Botswana's TB register

In Botswana, the TB register is maintained on paper in a log book at the facility level, with manual data entry. The TB coordinators visit all health facilities in their district at regular intervals to provide program support and supervision, ideally monthly but, at a minimum, quarterly. During these visits, they review the registers for accuracy and completeness and hand-copy the information into their own district registers. Records for patients under treatment are updated with any new information.

At the district level, the TB coordinators enter information into the computer as it becomes available from the health facility visits. At this point, they are expected to have completed and validated the quality of the data at the end of each quarter so that the quarterly report and cohort analyses can be performed. In addition to generating paper reports for district-level management purposes, they send the data to the national level. The data are expected to arrive within 1 month of the closing of the quarter, although in reality, substantial delays may occur.

At national level, the data from the district level are merged into the national data base as they become available. The data for each district are examined for quality and completeness. Feedback is given to the districts, and corrections are requested. Only when the data from all the districts are available and considered to be of adequate quality is the final analysis performed. An annual report is published using the cumulative data for all four cohorts in the calendar year.

South Africa's TB register

In South Africa, the system functions at the provincial level. The TB register at the health facility level is based on a four-page form with autocarbons, with each page a different color. At the end of the first quarter, the first sheet is detached and sent to the District TB Coordinator, who enters the data. At the end of the second quarter, the second page, which contains information on sputum conversion, is detached and sent to the coordinator for ongoing data entry. The third page is sent in 9 to 12 months after the beginning of treatment and contains the treatment outcome data. The fourth sheet remains in the facility as part of its permanent register. This recently implemented system differs from the previous one, in which each facility was responsible for producing aggregate quarterly and cohort reports. As in Botswana, data are examined for completeness, entered, and analyzed at district level. They are then sent to the provincial level, where the combined data are examined and analyzed. The aggregate hard-copy reports at the provincial level are then sent to the national level for inclusion in the national report.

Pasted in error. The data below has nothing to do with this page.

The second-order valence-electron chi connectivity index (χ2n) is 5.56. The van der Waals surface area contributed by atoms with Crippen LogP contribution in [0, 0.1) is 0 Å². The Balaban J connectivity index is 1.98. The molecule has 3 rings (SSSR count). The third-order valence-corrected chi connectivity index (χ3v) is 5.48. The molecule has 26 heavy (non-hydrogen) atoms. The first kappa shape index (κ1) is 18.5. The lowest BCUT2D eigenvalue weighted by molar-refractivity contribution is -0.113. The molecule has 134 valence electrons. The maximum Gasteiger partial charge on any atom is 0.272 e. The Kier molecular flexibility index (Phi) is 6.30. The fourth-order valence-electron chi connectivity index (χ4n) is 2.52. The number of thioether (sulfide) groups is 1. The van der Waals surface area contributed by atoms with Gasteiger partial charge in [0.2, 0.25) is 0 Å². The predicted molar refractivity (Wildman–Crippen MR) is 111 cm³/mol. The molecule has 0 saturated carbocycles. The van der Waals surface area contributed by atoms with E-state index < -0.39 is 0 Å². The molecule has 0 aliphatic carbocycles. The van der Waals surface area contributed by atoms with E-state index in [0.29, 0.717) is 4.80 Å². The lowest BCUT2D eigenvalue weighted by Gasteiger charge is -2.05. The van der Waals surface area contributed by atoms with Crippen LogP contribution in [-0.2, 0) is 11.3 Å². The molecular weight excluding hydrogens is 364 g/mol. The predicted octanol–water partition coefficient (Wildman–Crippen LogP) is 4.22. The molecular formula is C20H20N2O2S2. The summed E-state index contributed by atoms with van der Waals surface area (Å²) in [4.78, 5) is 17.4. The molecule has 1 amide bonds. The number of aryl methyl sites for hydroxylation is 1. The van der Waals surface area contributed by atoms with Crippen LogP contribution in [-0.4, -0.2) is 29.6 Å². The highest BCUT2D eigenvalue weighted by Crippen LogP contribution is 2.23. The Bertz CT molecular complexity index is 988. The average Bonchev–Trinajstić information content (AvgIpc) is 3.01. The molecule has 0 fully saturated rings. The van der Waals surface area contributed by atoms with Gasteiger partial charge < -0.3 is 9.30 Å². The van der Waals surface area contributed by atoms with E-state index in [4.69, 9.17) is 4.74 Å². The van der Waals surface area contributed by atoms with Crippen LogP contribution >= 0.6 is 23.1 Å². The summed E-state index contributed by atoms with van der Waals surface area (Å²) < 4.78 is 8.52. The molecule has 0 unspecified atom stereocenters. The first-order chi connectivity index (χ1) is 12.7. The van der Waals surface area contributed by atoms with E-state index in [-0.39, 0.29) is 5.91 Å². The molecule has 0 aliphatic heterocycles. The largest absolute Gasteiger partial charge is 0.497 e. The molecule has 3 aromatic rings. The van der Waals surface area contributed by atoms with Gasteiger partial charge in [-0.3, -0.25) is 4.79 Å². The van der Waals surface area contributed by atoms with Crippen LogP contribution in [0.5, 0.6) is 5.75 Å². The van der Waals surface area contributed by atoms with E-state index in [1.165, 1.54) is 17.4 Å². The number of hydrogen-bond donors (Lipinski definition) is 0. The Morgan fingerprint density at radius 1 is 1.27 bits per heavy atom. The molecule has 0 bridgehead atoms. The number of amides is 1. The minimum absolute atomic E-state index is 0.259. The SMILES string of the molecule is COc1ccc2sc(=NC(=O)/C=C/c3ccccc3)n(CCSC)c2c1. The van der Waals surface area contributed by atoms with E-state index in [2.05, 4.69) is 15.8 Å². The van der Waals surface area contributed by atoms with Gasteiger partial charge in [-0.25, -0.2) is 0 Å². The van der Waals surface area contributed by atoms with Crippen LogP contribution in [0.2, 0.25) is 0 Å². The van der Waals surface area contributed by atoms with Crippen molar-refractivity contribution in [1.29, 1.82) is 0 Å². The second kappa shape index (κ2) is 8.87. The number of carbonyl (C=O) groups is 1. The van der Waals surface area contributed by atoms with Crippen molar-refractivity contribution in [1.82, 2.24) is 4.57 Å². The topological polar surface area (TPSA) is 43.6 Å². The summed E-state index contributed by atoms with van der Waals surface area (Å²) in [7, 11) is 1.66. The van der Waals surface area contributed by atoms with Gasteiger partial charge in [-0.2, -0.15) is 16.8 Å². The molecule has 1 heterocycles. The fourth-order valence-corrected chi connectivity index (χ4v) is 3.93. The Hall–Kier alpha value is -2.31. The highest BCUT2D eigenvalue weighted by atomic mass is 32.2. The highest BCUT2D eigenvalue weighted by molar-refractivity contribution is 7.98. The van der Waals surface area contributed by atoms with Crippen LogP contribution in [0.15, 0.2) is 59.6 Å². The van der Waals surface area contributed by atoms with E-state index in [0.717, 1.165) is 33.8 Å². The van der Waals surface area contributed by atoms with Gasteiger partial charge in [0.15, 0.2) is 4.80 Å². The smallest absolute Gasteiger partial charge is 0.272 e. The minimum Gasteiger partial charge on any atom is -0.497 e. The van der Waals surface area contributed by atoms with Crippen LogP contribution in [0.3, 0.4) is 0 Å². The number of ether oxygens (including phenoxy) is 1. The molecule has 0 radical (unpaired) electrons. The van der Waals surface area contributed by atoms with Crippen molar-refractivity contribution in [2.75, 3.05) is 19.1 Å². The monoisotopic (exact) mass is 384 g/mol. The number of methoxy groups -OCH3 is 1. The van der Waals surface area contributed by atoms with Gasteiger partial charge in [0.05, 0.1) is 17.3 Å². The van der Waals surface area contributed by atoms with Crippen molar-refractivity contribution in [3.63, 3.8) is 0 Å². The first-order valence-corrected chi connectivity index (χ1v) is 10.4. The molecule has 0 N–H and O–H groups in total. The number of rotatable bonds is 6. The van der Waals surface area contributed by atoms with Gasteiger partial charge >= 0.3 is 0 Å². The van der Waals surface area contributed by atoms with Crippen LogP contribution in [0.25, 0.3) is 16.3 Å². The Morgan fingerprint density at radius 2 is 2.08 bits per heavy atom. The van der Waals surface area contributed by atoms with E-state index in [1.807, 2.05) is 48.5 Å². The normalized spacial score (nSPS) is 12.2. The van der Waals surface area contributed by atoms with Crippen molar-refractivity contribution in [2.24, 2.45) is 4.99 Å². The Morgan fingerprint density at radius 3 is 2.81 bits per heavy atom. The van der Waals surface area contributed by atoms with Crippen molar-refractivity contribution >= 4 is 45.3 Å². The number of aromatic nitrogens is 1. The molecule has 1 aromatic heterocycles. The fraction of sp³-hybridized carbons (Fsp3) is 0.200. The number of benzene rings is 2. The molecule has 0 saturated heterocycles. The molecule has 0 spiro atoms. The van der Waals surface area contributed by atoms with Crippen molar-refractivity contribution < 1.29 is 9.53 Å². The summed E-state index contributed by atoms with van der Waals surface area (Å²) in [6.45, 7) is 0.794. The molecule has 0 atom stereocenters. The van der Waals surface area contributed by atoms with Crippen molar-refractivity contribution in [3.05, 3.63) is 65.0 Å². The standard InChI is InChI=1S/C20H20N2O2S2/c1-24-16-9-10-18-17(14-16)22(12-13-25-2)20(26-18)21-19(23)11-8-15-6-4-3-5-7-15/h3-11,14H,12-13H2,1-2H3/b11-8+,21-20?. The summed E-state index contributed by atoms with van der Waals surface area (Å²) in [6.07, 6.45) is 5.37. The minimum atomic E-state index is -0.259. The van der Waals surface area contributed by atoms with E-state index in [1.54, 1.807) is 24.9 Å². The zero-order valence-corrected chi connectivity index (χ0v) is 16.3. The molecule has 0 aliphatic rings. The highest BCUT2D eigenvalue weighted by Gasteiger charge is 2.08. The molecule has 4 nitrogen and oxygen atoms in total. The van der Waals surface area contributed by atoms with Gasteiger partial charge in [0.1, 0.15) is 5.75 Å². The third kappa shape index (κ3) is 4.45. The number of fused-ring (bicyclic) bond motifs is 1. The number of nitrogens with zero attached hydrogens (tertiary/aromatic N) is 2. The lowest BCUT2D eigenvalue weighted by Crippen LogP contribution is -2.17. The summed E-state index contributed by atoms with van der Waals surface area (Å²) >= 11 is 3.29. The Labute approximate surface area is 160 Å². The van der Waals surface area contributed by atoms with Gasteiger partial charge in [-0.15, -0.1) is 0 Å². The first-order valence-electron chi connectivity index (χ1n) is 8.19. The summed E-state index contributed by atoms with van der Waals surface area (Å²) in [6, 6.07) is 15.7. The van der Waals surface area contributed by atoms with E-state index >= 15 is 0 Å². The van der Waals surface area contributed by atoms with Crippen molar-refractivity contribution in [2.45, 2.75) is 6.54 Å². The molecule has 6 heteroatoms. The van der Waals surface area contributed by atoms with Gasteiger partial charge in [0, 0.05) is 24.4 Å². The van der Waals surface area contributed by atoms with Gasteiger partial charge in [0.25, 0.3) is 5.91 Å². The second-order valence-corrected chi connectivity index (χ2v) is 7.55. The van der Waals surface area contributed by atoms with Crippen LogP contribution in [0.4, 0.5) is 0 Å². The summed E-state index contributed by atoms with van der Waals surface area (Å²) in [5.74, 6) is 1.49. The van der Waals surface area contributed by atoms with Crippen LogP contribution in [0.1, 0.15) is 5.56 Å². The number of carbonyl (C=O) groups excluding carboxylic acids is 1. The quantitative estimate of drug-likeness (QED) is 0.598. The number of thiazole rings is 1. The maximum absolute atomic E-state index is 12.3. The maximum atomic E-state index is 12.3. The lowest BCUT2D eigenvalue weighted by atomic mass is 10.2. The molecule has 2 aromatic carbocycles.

Image 2: Training class for TB Coordinators in South Africa in the use of the Electronic TB Register.

Program management

The Electronic TB Register has a number of patient management and supervision functions. These include the ability to generate facility-specific lists of patients who are active or sputum-smear positive and those who have died, defaulted, transferred out, or not converted their sputum. In addition, it can provide lists of potential duplicate patient entries and also permits the TB coordinators to identify whether patients who have transferred out were followed up in their new location.

Lessons learned

As a result of the Botswana experience, a number of important lessons were learned. Some of these lessons have resulted in further software enhancements, improved initial orientation for district medical staff, and modifications in training methods. The process of implementation, however, also highlighted underlying problems in the paper-based TB data collection system, which were subsequently addressed.

In Botswana, acceptance by the District TB Coordinators was generally high, though considerable support was required early in the implementation process to prevent frustration. Acceptance by the Senior District Medical Officers was initially more variable, with some reluctant to allow the District TB Coordinators, who are under their direct supervision, to use the district computer. This was remedied by providing demonstrations of the software to the Senior District Medical Officers, who readily acknowledged and accepted its value as a management tool in their jobs. In other countries where the software has been implemented, great efforts are now made to provide orientation to the supervisory medical officers as well as to health information systems staff at both district and central levels.